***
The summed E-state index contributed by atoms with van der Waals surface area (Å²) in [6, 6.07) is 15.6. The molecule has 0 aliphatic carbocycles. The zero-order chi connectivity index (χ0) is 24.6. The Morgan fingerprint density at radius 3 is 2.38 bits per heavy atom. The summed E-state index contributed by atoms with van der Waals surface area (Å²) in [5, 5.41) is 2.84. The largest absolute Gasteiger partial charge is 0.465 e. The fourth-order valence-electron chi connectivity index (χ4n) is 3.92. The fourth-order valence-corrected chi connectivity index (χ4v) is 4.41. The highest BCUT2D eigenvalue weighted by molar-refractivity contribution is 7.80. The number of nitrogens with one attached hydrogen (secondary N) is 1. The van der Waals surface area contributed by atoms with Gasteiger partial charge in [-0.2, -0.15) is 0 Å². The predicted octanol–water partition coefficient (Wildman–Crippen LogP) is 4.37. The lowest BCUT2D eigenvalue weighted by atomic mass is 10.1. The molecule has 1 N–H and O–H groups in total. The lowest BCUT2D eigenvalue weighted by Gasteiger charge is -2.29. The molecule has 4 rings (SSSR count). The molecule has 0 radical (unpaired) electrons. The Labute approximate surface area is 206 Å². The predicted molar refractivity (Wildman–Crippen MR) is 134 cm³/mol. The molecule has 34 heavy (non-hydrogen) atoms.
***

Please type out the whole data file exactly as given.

The summed E-state index contributed by atoms with van der Waals surface area (Å²) in [6, 6.07) is 15.6. The molecule has 0 aliphatic carbocycles. The zero-order chi connectivity index (χ0) is 24.6. The Morgan fingerprint density at radius 3 is 2.38 bits per heavy atom. The summed E-state index contributed by atoms with van der Waals surface area (Å²) in [5, 5.41) is 2.84. The largest absolute Gasteiger partial charge is 0.465 e. The fourth-order valence-electron chi connectivity index (χ4n) is 3.92. The fourth-order valence-corrected chi connectivity index (χ4v) is 4.41. The highest BCUT2D eigenvalue weighted by molar-refractivity contribution is 7.80. The number of nitrogens with one attached hydrogen (secondary N) is 1. The van der Waals surface area contributed by atoms with Gasteiger partial charge in [-0.2, -0.15) is 0 Å². The predicted octanol–water partition coefficient (Wildman–Crippen LogP) is 4.37. The lowest BCUT2D eigenvalue weighted by atomic mass is 10.1. The molecule has 1 N–H and O–H groups in total. The lowest BCUT2D eigenvalue weighted by Gasteiger charge is -2.29. The molecule has 4 rings (SSSR count). The molecule has 0 radical (unpaired) electrons. The Labute approximate surface area is 206 Å². The predicted molar refractivity (Wildman–Crippen MR) is 134 cm³/mol. The molecule has 34 heavy (non-hydrogen) atoms.